Community and Personal Development Project
UCML – (French, German, Spanish) – NB this module runs over 2 semesters
Popular Culture: Europe and Beyond
Dissertation or Creative Project
You also choose two options from:
Reading British Narrative Texts
Writing for the Screen
Creative Writing Project
English Language Teaching
Women's Writing, Feminist Theory
Approaches to the Study of Meaning
Film, Culture and Language
French, German, Spanish
Journalism and Media Communication
Approaches to the Study of Meaning
Images of War
Children’s Screen Cultures
Literature and Film as Philosophy
Community Participation and Development
Graduates with Media degrees move on to follow a wide range of career and life paths – the creative, intellectual and transferable skills gained by any arts and humanities student are key to the rapidly changing demands of work and life in a globalised world. Students from our course at Brighton have gone on to work in television and film production and post-production, publishing, editing, journalism, education, and the public and voluntary sectors.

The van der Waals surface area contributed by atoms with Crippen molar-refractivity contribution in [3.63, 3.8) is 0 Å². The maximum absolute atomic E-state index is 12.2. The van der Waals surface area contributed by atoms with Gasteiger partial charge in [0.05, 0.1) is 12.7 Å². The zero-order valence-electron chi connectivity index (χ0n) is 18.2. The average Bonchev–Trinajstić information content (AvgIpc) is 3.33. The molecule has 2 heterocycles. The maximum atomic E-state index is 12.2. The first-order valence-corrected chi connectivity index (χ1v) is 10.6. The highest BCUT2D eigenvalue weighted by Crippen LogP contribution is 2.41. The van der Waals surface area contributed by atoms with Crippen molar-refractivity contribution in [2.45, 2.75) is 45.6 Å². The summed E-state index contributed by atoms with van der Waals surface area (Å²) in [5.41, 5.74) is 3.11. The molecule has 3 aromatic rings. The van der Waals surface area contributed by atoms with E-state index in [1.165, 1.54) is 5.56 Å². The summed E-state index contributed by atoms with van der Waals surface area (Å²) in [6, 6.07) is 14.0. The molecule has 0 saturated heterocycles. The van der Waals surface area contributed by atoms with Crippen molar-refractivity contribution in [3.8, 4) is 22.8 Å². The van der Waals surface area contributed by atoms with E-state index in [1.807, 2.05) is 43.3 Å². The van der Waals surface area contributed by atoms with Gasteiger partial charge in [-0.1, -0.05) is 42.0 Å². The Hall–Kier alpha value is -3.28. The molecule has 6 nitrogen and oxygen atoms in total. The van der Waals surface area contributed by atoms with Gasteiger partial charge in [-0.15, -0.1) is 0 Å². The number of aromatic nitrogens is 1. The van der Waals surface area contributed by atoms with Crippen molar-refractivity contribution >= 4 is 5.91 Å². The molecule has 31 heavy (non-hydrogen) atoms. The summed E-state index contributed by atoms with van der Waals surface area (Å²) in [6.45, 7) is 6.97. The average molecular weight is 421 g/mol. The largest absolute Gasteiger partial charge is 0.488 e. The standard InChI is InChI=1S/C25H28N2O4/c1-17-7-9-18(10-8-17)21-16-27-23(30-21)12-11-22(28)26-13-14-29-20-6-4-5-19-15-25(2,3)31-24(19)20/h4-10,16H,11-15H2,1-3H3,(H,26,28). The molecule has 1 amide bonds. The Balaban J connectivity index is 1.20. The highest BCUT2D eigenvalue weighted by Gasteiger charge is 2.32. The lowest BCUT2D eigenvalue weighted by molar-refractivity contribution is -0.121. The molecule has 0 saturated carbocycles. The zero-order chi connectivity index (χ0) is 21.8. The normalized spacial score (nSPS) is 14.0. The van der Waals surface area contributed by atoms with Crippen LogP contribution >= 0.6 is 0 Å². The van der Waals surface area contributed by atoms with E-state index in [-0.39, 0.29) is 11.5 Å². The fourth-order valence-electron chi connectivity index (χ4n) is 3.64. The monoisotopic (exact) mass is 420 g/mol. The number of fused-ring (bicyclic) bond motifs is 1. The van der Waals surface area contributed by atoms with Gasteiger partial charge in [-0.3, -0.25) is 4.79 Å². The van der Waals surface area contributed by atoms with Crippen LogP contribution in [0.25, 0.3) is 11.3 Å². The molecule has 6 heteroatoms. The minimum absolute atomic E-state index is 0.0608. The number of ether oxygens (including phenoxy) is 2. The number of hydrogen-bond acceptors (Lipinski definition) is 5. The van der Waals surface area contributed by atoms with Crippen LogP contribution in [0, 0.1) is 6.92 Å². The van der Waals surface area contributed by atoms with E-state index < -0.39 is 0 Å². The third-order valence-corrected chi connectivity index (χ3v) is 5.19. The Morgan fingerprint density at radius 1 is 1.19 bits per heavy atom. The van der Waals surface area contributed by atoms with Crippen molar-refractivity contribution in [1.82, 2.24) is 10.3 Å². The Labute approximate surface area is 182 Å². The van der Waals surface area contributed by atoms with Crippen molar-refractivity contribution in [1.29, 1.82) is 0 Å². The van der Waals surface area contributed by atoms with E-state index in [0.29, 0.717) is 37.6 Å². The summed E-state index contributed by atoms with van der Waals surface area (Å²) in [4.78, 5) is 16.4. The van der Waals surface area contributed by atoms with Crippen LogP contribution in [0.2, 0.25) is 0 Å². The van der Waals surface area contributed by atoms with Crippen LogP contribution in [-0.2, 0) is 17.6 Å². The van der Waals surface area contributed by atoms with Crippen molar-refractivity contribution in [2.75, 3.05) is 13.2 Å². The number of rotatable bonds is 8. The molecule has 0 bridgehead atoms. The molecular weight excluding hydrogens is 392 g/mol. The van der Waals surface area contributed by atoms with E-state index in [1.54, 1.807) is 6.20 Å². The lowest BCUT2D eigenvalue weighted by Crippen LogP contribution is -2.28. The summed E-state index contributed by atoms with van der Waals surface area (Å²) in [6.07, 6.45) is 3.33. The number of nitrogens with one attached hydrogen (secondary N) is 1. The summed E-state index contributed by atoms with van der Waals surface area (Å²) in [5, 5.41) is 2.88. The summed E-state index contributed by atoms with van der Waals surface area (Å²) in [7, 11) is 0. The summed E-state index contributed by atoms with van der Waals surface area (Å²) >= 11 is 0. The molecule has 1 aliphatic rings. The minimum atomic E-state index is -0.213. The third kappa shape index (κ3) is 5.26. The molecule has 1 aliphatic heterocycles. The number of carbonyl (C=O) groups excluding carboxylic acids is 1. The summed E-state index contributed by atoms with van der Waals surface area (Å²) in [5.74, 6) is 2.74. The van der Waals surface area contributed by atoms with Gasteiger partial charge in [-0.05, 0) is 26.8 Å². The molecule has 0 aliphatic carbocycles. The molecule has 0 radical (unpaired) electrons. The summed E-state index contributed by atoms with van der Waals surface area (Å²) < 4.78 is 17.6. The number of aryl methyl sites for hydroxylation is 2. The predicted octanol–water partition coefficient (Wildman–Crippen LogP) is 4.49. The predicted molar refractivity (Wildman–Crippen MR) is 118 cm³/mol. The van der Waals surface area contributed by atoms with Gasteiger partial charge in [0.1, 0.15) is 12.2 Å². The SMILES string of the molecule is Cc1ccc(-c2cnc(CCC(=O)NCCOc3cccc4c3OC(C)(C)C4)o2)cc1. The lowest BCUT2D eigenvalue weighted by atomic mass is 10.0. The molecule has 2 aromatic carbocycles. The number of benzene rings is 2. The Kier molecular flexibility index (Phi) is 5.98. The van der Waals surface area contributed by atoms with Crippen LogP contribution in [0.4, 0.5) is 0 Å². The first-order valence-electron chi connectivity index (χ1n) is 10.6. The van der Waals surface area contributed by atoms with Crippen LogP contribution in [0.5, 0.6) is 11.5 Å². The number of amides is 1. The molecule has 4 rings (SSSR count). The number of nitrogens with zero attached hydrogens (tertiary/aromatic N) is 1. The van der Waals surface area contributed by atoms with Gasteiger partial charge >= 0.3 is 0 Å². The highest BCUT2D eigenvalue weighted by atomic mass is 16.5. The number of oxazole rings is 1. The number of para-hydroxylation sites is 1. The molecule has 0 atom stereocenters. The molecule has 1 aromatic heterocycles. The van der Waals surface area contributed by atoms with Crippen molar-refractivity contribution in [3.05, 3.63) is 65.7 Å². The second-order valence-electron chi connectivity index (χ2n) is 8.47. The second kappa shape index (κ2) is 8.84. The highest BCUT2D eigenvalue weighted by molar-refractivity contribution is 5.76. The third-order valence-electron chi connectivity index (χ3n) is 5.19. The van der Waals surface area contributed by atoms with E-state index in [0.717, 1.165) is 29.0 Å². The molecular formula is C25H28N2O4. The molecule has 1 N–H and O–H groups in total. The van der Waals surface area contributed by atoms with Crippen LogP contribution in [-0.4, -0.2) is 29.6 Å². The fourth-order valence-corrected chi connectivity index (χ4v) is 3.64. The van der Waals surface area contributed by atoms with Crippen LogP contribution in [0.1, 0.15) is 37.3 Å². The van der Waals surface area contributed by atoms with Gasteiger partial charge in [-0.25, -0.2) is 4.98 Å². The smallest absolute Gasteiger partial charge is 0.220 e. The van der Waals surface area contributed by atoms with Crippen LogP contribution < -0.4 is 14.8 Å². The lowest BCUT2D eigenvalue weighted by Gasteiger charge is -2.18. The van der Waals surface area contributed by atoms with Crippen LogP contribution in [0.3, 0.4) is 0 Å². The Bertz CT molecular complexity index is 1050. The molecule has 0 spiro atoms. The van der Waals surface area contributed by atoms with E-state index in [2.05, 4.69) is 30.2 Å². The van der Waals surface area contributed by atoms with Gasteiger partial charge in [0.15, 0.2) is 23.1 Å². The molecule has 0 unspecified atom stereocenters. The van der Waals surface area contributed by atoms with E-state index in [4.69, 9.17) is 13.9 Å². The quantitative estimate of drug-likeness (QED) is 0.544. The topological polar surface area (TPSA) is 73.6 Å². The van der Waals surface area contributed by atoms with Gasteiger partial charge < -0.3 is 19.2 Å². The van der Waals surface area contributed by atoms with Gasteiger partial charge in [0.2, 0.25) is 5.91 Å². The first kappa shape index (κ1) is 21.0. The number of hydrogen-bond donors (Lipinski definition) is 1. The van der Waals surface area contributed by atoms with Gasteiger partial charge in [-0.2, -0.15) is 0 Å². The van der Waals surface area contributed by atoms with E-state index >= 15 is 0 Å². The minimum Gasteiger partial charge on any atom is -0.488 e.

Many students go on to do postgraduate studies in Film, Cultural and Media Studies or Journalism. Some students also do further training in for example, law, journalism, literary studies, teacher education, and politics and international relations.
Careers advice and training are built into the student experience of your studies at the University of Brighton, with targeted workshops in years 1 and 2 and an annual Employability Event, jointly hosted between Brighton University Careers Service and the Faculty of Arts at Falmer, offering meetings with local and national employers, advice sessions, presentations by ex-graduates, and more formal speaker events. Brighton University alumni are also keen to offer advice and support to current undergraduates.